The Live Music Forum
Hamish Birchall Bulletin
Wednesday 29th September 2010 - Dark summer harvest
of licensing oppression
Five years since the Licensing Act came into force, and no sign of a let
up for live music.
Earlier this year the government revealed in answers to questions from
Lord Colwyn that only about 25% of bars and restaurants could lawfully
host live music (because they don't have authorisation for 'entertainment
But many councils still treat the minority of venues where live music
is legal as potential sources of mayhem, crime and disorder. Consider
this premises licence condition for a venue in Brent:
'... Live bands and solo musicians may not perform on the premises unless
14 days written notice is provided to the police licensing officer and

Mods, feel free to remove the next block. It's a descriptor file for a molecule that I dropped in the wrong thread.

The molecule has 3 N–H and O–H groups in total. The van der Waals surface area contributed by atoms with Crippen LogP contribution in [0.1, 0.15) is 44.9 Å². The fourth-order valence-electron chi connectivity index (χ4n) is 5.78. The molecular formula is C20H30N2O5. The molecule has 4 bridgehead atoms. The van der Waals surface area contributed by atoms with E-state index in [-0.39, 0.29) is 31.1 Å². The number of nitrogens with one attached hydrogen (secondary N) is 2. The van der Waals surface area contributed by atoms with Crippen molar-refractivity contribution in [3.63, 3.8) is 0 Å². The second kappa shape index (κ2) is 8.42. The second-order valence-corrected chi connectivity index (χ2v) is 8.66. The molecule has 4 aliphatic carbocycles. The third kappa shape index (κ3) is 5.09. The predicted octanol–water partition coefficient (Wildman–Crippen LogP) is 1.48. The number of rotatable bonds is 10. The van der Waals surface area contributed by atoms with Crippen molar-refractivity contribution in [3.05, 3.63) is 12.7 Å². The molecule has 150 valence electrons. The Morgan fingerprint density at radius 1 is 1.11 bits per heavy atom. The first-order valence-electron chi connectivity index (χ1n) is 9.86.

the police licensing officer have given his/her prior written approval
for the performance to take place...'
Or this criminal prosecution of a pub by Dacorum Borough Council for not
having their windows closed while jazz was being played:
These are just two of many examples reported by campaigner John King on
The Publican's 'Listen Up!' Facebook page - where the pub trade campaigns
for more live music:
The impression is that councils and nimby local residents would rather
promote the sale of alcohol than the playing of innocuous live music.
And that is indeed what happened to a Dorset Tea house earlier this month:
The irony is that the social and economic cost of alcohol abuse to local
authorities and the police must exceed by several orders of magnitude
the cost of occasional noise nuisance enforcement against live music.
For a new and up-to-date investigation into the shrinking infrastructure
for live music as a consequence of entertainment licensing, see the 'Three
Rivers Case Study' link on the Live Music Forum website: www.livemusicforum.co.uk
It would seem that none of the area's 34 restaurants can legally host